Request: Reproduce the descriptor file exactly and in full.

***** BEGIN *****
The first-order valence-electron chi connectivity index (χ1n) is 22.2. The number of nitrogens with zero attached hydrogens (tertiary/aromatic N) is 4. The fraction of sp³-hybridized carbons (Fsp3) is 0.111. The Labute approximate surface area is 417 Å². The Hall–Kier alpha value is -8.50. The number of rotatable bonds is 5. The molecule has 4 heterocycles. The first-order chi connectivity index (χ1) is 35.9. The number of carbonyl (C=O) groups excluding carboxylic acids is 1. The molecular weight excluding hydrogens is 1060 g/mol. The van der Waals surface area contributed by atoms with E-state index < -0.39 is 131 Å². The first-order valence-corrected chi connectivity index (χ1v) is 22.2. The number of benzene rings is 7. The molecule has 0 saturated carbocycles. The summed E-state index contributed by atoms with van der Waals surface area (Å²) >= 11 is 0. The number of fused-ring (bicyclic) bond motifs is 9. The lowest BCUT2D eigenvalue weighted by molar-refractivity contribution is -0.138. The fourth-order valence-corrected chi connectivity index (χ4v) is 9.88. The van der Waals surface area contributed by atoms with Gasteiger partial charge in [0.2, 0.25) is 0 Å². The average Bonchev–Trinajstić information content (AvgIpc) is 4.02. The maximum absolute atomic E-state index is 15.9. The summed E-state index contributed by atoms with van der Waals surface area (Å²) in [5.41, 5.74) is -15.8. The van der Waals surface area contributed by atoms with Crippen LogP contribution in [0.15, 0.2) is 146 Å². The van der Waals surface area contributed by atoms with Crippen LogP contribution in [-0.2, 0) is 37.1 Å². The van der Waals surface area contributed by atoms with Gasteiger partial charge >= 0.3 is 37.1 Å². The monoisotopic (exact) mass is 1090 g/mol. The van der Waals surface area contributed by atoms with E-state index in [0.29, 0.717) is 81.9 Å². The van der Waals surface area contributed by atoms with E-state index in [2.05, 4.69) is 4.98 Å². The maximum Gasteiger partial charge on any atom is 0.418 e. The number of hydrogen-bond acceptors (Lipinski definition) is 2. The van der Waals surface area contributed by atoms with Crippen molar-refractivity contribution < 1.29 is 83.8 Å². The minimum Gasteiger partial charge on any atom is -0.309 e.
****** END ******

The first-order valence-electron chi connectivity index (χ1n) is 22.2. The number of nitrogens with zero attached hydrogens (tertiary/aromatic N) is 4. The fraction of sp³-hybridized carbons (Fsp3) is 0.111. The Labute approximate surface area is 417 Å². The Hall–Kier alpha value is -8.50. The number of rotatable bonds is 5. The molecule has 4 heterocycles. The first-order chi connectivity index (χ1) is 35.9. The number of carbonyl (C=O) groups excluding carboxylic acids is 1. The molecular weight excluding hydrogens is 1060 g/mol. The van der Waals surface area contributed by atoms with E-state index < -0.39 is 131 Å². The first-order valence-corrected chi connectivity index (χ1v) is 22.2. The number of benzene rings is 7. The molecule has 0 saturated carbocycles. The summed E-state index contributed by atoms with van der Waals surface area (Å²) >= 11 is 0. The number of fused-ring (bicyclic) bond motifs is 9. The lowest BCUT2D eigenvalue weighted by molar-refractivity contribution is -0.138. The fourth-order valence-corrected chi connectivity index (χ4v) is 9.88. The van der Waals surface area contributed by atoms with Gasteiger partial charge in [0.2, 0.25) is 0 Å². The average Bonchev–Trinajstić information content (AvgIpc) is 4.02. The maximum absolute atomic E-state index is 15.9. The summed E-state index contributed by atoms with van der Waals surface area (Å²) in [5.41, 5.74) is -15.8. The van der Waals surface area contributed by atoms with Crippen LogP contribution in [0.15, 0.2) is 146 Å². The van der Waals surface area contributed by atoms with Crippen LogP contribution in [-0.2, 0) is 37.1 Å². The van der Waals surface area contributed by atoms with Gasteiger partial charge >= 0.3 is 37.1 Å². The monoisotopic (exact) mass is 1090 g/mol. The van der Waals surface area contributed by atoms with E-state index in [0.29, 0.717) is 81.9 Å². The van der Waals surface area contributed by atoms with E-state index in [2.05, 4.69) is 4.98 Å². The maximum Gasteiger partial charge on any atom is 0.418 e. The number of hydrogen-bond acceptors (Lipinski definition) is 2. The van der Waals surface area contributed by atoms with Crippen molar-refractivity contribution < 1.29 is 83.8 Å². The minimum Gasteiger partial charge on any atom is -0.309 e.